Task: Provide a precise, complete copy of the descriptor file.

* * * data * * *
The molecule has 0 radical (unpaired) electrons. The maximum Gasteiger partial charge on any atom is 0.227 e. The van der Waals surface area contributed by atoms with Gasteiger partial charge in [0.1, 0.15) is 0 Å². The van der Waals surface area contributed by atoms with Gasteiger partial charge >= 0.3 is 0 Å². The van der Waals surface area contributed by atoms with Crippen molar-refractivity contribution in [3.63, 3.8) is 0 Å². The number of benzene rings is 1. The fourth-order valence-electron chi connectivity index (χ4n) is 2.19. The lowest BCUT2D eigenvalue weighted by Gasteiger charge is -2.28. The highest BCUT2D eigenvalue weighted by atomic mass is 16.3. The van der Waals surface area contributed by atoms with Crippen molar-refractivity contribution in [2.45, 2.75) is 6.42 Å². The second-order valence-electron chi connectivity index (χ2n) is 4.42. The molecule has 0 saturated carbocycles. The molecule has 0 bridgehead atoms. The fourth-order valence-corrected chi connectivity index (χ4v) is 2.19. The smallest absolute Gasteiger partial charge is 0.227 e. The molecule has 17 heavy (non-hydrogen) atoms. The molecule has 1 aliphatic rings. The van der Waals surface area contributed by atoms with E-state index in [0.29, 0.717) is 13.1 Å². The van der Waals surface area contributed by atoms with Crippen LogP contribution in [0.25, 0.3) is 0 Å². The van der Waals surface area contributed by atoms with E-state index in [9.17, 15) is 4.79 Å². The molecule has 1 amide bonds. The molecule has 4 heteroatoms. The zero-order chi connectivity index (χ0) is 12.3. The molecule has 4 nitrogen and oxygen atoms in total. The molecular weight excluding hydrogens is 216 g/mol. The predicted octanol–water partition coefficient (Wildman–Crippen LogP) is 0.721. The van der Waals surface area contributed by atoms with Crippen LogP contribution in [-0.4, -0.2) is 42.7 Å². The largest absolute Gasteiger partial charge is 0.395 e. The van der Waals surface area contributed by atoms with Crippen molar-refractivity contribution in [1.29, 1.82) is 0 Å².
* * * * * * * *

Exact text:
The molecule has 0 radical (unpaired) electrons. The maximum Gasteiger partial charge on any atom is 0.227 e. The van der Waals surface area contributed by atoms with Gasteiger partial charge in [0.1, 0.15) is 0 Å². The van der Waals surface area contributed by atoms with Gasteiger partial charge >= 0.3 is 0 Å². The van der Waals surface area contributed by atoms with Crippen molar-refractivity contribution in [3.63, 3.8) is 0 Å². The number of benzene rings is 1. The fourth-order valence-electron chi connectivity index (χ4n) is 2.19. The lowest BCUT2D eigenvalue weighted by Gasteiger charge is -2.28. The highest BCUT2D eigenvalue weighted by atomic mass is 16.3. The van der Waals surface area contributed by atoms with Crippen molar-refractivity contribution in [2.45, 2.75) is 6.42 Å². The second-order valence-electron chi connectivity index (χ2n) is 4.42. The molecule has 0 saturated carbocycles. The molecule has 0 bridgehead atoms. The fourth-order valence-corrected chi connectivity index (χ4v) is 2.19. The smallest absolute Gasteiger partial charge is 0.227 e. The molecule has 17 heavy (non-hydrogen) atoms. The molecule has 1 aliphatic rings. The van der Waals surface area contributed by atoms with E-state index in [0.29, 0.717) is 13.1 Å². The van der Waals surface area contributed by atoms with Crippen LogP contribution in [0.25, 0.3) is 0 Å². The van der Waals surface area contributed by atoms with E-state index in [9.17, 15) is 4.79 Å². The molecule has 1 amide bonds. The molecule has 4 heteroatoms. The zero-order chi connectivity index (χ0) is 12.3. The molecule has 4 nitrogen and oxygen atoms in total. The molecular weight excluding hydrogens is 216 g/mol. The predicted octanol–water partition coefficient (Wildman–Crippen LogP) is 0.721. The van der Waals surface area contributed by atoms with Crippen LogP contribution in [-0.4, -0.2) is 42.7 Å². The largest absolute Gasteiger partial charge is 0.395 e. The van der Waals surface area contributed by atoms with Crippen molar-refractivity contribution in [1.29, 1.82) is 0 Å².